–Well this should be interesting. The Germans have brought the stock market rally to an abrupt halt with their Teutonic realism. “Dreams that everything will be resolved and dealt with by next Monday cannot be fulfilled,” says Angela Merkel’s spokesman Steffen Seibert. The S&P 500 fell by 1.94%. Crude oil was down 1.53% and copper down 2.02%.
–You wouldn’t want to play poker with the Germans, would you? Are they bluffing and trying to force European bondholders into taking larger haircuts on their Greek bonds? Or do the Germans really have their serious face on? Are they telling everyone else in Europe there will be no easy inflationary way out of this debt trap?
–The forbidding news out of Berlin has prevented the S&P 500 from breaking out to new highs. But you can see that there are a lot of traders just itching for an even more powerful fourth quarter rally in “risk” assets. This matters for Australia because “risk” assets include commodities, Aussie stocks, and the Aussie dollar.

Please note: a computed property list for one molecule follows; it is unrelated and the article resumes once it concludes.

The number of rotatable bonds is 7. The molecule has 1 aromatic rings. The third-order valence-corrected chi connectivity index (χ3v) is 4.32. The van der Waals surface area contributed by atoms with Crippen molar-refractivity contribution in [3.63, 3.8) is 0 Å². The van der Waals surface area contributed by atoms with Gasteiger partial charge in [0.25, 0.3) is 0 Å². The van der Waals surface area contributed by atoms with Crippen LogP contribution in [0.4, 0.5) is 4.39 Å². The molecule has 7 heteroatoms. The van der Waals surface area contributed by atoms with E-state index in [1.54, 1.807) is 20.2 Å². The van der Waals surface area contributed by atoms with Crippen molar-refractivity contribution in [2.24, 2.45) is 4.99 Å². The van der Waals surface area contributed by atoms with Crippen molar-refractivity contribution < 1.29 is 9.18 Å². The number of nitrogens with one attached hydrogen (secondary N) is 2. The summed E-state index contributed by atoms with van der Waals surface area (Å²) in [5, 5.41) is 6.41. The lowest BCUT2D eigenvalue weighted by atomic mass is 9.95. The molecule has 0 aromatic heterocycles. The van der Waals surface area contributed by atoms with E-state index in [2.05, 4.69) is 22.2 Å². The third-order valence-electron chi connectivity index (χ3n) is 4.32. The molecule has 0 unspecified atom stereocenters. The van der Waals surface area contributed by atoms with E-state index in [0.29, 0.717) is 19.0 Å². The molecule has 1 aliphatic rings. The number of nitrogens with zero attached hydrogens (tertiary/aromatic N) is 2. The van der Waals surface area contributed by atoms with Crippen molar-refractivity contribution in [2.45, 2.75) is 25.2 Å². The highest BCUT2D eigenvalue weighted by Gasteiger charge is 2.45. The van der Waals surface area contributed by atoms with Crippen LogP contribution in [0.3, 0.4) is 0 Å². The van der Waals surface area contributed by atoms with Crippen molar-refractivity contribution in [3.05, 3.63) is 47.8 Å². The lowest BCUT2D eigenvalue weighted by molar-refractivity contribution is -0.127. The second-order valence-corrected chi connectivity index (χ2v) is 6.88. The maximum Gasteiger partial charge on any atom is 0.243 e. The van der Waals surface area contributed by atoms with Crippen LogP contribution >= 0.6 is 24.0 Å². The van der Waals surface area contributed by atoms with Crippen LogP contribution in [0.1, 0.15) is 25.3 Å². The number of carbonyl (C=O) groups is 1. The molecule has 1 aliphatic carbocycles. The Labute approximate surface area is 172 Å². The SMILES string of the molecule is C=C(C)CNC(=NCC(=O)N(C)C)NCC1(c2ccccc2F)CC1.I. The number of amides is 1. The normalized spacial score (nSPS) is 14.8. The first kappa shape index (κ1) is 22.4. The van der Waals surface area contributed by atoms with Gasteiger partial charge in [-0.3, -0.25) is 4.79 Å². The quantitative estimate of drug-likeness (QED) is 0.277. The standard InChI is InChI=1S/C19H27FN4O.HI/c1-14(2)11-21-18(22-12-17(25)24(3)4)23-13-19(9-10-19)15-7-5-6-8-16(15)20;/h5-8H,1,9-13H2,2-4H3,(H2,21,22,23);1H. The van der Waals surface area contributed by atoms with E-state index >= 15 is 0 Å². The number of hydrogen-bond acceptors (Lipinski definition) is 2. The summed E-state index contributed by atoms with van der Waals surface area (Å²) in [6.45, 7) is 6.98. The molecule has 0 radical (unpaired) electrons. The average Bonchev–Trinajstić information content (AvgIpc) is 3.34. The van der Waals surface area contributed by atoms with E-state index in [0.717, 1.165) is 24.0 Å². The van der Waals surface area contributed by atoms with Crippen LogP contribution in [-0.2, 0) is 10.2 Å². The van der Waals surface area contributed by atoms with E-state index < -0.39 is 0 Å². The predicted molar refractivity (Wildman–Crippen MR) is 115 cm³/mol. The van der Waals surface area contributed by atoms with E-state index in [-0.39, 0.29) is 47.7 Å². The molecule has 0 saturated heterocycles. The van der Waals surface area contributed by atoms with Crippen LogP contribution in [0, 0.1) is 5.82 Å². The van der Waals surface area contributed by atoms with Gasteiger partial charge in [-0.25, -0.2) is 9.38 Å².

–For example, Bloomberg reports hedge funds are piling in on the growth/commodities story.
“Speculators boosted their wagers on higher commodity prices for the first time in five weeks as increasing confidence that the global economy will avoid another recession spurred the biggest rally of the year.”
–Speculators and confidence: the stuff that new highs are made of?
–The story reveals that:
“Money managers boosted combined net-long positions across 18 U.S. futures and options by 0.2 percent to 656,691 contracts in the week ended Oct. 11, Commodity Futures Trading Commission data show.”
–What’s the trade here then? How about: short the dollar and long commodities? See the chart below.
Click here to enlarge
–The dollar index is the blue line. The CRB commodities index is the black line. The weaker the US dollar, the more dollars it takes to buy stuff. You can see that once the fourth quarter began, the CRB rallied and the dollar fell. The question is: why?